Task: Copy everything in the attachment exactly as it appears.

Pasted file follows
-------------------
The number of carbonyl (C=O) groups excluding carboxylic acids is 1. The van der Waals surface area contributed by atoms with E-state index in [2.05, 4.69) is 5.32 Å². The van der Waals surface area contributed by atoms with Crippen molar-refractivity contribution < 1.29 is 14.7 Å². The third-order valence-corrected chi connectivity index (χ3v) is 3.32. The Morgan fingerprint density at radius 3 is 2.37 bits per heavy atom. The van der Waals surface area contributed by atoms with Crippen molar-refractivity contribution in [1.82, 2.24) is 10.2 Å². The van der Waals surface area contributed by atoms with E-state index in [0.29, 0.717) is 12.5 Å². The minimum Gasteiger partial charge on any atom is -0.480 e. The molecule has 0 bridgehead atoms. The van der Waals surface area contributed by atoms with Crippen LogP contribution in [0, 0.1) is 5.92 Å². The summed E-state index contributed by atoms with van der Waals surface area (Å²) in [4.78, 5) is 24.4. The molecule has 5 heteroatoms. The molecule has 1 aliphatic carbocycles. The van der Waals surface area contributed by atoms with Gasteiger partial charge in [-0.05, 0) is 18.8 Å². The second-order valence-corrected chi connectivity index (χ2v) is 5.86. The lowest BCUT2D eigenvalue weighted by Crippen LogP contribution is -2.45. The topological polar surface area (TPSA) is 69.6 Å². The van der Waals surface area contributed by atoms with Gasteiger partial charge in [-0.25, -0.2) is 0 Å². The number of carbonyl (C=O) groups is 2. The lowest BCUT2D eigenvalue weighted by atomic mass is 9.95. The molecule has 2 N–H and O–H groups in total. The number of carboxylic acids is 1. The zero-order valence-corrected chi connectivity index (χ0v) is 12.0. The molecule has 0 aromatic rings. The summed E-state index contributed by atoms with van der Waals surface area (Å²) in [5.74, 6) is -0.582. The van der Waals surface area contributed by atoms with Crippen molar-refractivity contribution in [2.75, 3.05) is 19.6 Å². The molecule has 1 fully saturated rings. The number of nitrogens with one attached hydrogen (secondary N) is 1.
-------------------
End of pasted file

The number of carbonyl (C=O) groups excluding carboxylic acids is 1. The van der Waals surface area contributed by atoms with E-state index in [2.05, 4.69) is 5.32 Å². The van der Waals surface area contributed by atoms with Crippen molar-refractivity contribution < 1.29 is 14.7 Å². The third-order valence-corrected chi connectivity index (χ3v) is 3.32. The Morgan fingerprint density at radius 3 is 2.37 bits per heavy atom. The van der Waals surface area contributed by atoms with Crippen molar-refractivity contribution in [1.82, 2.24) is 10.2 Å². The van der Waals surface area contributed by atoms with E-state index in [0.29, 0.717) is 12.5 Å². The minimum Gasteiger partial charge on any atom is -0.480 e. The molecule has 0 bridgehead atoms. The van der Waals surface area contributed by atoms with Crippen LogP contribution in [0, 0.1) is 5.92 Å². The summed E-state index contributed by atoms with van der Waals surface area (Å²) in [4.78, 5) is 24.4. The molecule has 5 heteroatoms. The molecule has 1 aliphatic carbocycles. The van der Waals surface area contributed by atoms with Gasteiger partial charge in [-0.05, 0) is 18.8 Å². The second-order valence-corrected chi connectivity index (χ2v) is 5.86. The lowest BCUT2D eigenvalue weighted by Crippen LogP contribution is -2.45. The topological polar surface area (TPSA) is 69.6 Å². The van der Waals surface area contributed by atoms with Gasteiger partial charge in [-0.25, -0.2) is 0 Å². The number of carbonyl (C=O) groups is 2. The lowest BCUT2D eigenvalue weighted by atomic mass is 9.95. The molecule has 2 N–H and O–H groups in total. The number of carboxylic acids is 1. The zero-order valence-corrected chi connectivity index (χ0v) is 12.0. The molecule has 0 aromatic rings. The summed E-state index contributed by atoms with van der Waals surface area (Å²) in [5.74, 6) is -0.582. The van der Waals surface area contributed by atoms with Crippen molar-refractivity contribution in [2.75, 3.05) is 19.6 Å². The molecule has 1 fully saturated rings. The number of nitrogens with one attached hydrogen (secondary N) is 1.